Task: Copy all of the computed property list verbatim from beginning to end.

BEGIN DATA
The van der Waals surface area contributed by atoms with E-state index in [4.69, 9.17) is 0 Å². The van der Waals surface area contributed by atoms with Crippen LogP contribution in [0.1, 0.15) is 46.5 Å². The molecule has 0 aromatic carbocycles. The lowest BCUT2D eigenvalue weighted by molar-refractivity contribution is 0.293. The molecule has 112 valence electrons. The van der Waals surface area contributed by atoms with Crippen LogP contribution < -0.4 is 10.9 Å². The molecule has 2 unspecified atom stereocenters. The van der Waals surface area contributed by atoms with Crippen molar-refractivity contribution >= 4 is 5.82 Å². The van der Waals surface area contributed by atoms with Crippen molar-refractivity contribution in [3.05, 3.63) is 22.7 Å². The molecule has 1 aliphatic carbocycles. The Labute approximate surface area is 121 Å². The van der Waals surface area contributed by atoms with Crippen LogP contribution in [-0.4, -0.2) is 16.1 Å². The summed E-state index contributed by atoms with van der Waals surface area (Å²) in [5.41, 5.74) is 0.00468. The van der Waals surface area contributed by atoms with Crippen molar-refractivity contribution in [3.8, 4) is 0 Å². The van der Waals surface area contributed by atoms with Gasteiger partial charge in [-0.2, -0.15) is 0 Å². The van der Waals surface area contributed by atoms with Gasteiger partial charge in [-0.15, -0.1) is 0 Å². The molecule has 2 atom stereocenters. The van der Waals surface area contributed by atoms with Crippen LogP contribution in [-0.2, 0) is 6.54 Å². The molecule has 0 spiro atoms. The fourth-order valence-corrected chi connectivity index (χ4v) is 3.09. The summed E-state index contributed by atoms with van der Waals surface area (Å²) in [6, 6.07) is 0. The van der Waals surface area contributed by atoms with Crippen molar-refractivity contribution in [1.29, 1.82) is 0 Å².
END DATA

The van der Waals surface area contributed by atoms with E-state index in [4.69, 9.17) is 0 Å². The van der Waals surface area contributed by atoms with Crippen LogP contribution in [0.1, 0.15) is 46.5 Å². The molecule has 0 aromatic carbocycles. The lowest BCUT2D eigenvalue weighted by molar-refractivity contribution is 0.293. The molecule has 112 valence electrons. The van der Waals surface area contributed by atoms with Crippen LogP contribution < -0.4 is 10.9 Å². The molecule has 2 unspecified atom stereocenters. The van der Waals surface area contributed by atoms with Crippen molar-refractivity contribution >= 4 is 5.82 Å². The van der Waals surface area contributed by atoms with Crippen molar-refractivity contribution in [3.05, 3.63) is 22.7 Å². The molecule has 1 aliphatic carbocycles. The Labute approximate surface area is 121 Å². The van der Waals surface area contributed by atoms with Crippen LogP contribution in [-0.4, -0.2) is 16.1 Å². The summed E-state index contributed by atoms with van der Waals surface area (Å²) in [5.41, 5.74) is 0.00468. The van der Waals surface area contributed by atoms with Crippen molar-refractivity contribution in [3.8, 4) is 0 Å². The van der Waals surface area contributed by atoms with Gasteiger partial charge in [-0.2, -0.15) is 0 Å². The van der Waals surface area contributed by atoms with Gasteiger partial charge in [-0.15, -0.1) is 0 Å². The molecule has 2 atom stereocenters. The van der Waals surface area contributed by atoms with Crippen LogP contribution in [-0.2, 0) is 6.54 Å². The molecule has 0 spiro atoms. The fourth-order valence-corrected chi connectivity index (χ4v) is 3.09. The summed E-state index contributed by atoms with van der Waals surface area (Å²) in [6, 6.07) is 0. The van der Waals surface area contributed by atoms with Crippen molar-refractivity contribution in [1.29, 1.82) is 0 Å².